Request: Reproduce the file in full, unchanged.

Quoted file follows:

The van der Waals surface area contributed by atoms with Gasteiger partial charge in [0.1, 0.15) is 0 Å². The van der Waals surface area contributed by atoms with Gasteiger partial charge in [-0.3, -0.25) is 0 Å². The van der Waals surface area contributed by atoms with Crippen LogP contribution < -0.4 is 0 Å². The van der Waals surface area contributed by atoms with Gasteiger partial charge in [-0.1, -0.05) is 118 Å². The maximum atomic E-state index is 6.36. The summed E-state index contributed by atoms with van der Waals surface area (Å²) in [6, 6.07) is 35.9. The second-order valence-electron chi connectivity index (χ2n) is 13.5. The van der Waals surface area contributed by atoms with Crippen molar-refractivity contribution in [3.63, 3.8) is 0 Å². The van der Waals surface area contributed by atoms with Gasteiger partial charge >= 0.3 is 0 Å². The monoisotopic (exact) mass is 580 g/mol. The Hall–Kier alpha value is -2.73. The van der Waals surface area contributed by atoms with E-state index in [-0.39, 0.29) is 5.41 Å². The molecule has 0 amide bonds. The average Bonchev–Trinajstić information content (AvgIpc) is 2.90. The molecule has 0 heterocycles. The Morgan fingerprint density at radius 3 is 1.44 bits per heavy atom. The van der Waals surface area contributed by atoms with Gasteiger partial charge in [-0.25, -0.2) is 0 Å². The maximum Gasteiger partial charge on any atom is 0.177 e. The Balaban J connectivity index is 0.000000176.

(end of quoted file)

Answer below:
The van der Waals surface area contributed by atoms with Gasteiger partial charge in [0.1, 0.15) is 0 Å². The van der Waals surface area contributed by atoms with Gasteiger partial charge in [-0.3, -0.25) is 0 Å². The van der Waals surface area contributed by atoms with Crippen LogP contribution < -0.4 is 0 Å². The van der Waals surface area contributed by atoms with Gasteiger partial charge in [-0.1, -0.05) is 118 Å². The maximum atomic E-state index is 6.36. The summed E-state index contributed by atoms with van der Waals surface area (Å²) in [6, 6.07) is 35.9. The second-order valence-electron chi connectivity index (χ2n) is 13.5. The van der Waals surface area contributed by atoms with Crippen molar-refractivity contribution in [3.63, 3.8) is 0 Å². The van der Waals surface area contributed by atoms with Gasteiger partial charge >= 0.3 is 0 Å². The monoisotopic (exact) mass is 580 g/mol. The Hall–Kier alpha value is -2.73. The van der Waals surface area contributed by atoms with E-state index in [-0.39, 0.29) is 5.41 Å². The molecule has 0 amide bonds. The average Bonchev–Trinajstić information content (AvgIpc) is 2.90. The molecule has 0 heterocycles. The Morgan fingerprint density at radius 3 is 1.44 bits per heavy atom. The van der Waals surface area contributed by atoms with Gasteiger partial charge in [-0.25, -0.2) is 0 Å². The maximum Gasteiger partial charge on any atom is 0.177 e. The Balaban J connectivity index is 0.000000176.